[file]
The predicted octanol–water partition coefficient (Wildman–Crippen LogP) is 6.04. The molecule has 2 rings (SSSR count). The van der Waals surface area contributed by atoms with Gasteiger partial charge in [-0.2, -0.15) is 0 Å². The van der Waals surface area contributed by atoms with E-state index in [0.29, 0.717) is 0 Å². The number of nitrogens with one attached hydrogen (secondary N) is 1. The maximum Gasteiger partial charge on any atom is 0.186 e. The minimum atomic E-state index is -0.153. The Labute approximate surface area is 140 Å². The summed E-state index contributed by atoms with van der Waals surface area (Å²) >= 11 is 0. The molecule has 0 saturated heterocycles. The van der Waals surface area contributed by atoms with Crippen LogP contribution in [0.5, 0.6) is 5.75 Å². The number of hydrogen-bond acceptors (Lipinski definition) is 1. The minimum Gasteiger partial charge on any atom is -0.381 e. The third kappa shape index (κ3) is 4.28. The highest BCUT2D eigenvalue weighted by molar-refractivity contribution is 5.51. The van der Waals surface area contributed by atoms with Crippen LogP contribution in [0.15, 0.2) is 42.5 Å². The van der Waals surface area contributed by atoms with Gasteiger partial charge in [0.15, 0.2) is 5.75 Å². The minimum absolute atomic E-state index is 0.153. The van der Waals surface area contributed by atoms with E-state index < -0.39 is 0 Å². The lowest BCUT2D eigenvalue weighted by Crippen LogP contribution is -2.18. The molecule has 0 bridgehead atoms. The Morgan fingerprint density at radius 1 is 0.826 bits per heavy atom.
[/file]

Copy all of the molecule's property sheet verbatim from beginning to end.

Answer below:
The predicted octanol–water partition coefficient (Wildman–Crippen LogP) is 6.04. The molecule has 2 rings (SSSR count). The van der Waals surface area contributed by atoms with Gasteiger partial charge in [-0.2, -0.15) is 0 Å². The van der Waals surface area contributed by atoms with E-state index in [0.29, 0.717) is 0 Å². The number of nitrogens with one attached hydrogen (secondary N) is 1. The maximum Gasteiger partial charge on any atom is 0.186 e. The minimum atomic E-state index is -0.153. The Labute approximate surface area is 140 Å². The summed E-state index contributed by atoms with van der Waals surface area (Å²) >= 11 is 0. The molecule has 0 saturated heterocycles. The van der Waals surface area contributed by atoms with Crippen LogP contribution in [0.5, 0.6) is 5.75 Å². The number of hydrogen-bond acceptors (Lipinski definition) is 1. The minimum Gasteiger partial charge on any atom is -0.381 e. The third kappa shape index (κ3) is 4.28. The highest BCUT2D eigenvalue weighted by molar-refractivity contribution is 5.51. The van der Waals surface area contributed by atoms with Crippen LogP contribution in [0.15, 0.2) is 42.5 Å². The van der Waals surface area contributed by atoms with Gasteiger partial charge in [0.15, 0.2) is 5.75 Å². The minimum absolute atomic E-state index is 0.153. The van der Waals surface area contributed by atoms with E-state index < -0.39 is 0 Å². The lowest BCUT2D eigenvalue weighted by Crippen LogP contribution is -2.18. The molecule has 0 bridgehead atoms. The Morgan fingerprint density at radius 1 is 0.826 bits per heavy atom.